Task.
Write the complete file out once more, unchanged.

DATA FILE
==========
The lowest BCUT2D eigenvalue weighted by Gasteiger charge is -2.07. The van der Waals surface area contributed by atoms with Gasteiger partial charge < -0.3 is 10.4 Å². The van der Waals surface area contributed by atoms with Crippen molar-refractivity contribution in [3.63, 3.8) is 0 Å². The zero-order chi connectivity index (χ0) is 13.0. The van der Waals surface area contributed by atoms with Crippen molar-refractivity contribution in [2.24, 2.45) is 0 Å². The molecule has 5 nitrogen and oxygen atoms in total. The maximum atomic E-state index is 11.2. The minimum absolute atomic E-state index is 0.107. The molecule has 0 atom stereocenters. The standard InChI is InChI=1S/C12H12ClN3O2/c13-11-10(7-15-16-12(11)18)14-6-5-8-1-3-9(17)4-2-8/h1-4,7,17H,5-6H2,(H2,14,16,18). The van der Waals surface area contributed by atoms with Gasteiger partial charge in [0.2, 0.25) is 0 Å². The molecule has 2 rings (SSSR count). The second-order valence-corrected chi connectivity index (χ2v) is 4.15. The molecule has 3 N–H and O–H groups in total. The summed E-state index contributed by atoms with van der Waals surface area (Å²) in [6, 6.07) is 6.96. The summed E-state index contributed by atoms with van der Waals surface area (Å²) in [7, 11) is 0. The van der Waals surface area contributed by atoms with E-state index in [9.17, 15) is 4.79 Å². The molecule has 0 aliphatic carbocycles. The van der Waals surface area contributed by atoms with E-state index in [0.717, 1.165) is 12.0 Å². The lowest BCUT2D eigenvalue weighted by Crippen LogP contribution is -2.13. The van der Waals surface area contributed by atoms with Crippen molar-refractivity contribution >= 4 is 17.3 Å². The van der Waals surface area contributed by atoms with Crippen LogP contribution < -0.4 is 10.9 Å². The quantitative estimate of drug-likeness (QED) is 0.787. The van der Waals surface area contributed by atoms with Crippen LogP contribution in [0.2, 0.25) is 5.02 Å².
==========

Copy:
The lowest BCUT2D eigenvalue weighted by Gasteiger charge is -2.07. The van der Waals surface area contributed by atoms with Gasteiger partial charge < -0.3 is 10.4 Å². The van der Waals surface area contributed by atoms with Crippen molar-refractivity contribution in [3.63, 3.8) is 0 Å². The zero-order chi connectivity index (χ0) is 13.0. The van der Waals surface area contributed by atoms with Crippen molar-refractivity contribution in [2.24, 2.45) is 0 Å². The molecule has 5 nitrogen and oxygen atoms in total. The maximum atomic E-state index is 11.2. The minimum absolute atomic E-state index is 0.107. The molecule has 0 atom stereocenters. The standard InChI is InChI=1S/C12H12ClN3O2/c13-11-10(7-15-16-12(11)18)14-6-5-8-1-3-9(17)4-2-8/h1-4,7,17H,5-6H2,(H2,14,16,18). The van der Waals surface area contributed by atoms with Gasteiger partial charge in [0.2, 0.25) is 0 Å². The molecule has 2 rings (SSSR count). The second-order valence-corrected chi connectivity index (χ2v) is 4.15. The molecule has 3 N–H and O–H groups in total. The summed E-state index contributed by atoms with van der Waals surface area (Å²) in [6, 6.07) is 6.96. The summed E-state index contributed by atoms with van der Waals surface area (Å²) in [7, 11) is 0. The van der Waals surface area contributed by atoms with E-state index in [9.17, 15) is 4.79 Å². The molecule has 0 aliphatic carbocycles. The van der Waals surface area contributed by atoms with E-state index in [0.717, 1.165) is 12.0 Å². The lowest BCUT2D eigenvalue weighted by Crippen LogP contribution is -2.13. The van der Waals surface area contributed by atoms with Crippen molar-refractivity contribution >= 4 is 17.3 Å². The van der Waals surface area contributed by atoms with Crippen LogP contribution < -0.4 is 10.9 Å². The quantitative estimate of drug-likeness (QED) is 0.787. The van der Waals surface area contributed by atoms with Crippen LogP contribution in [0.2, 0.25) is 5.02 Å².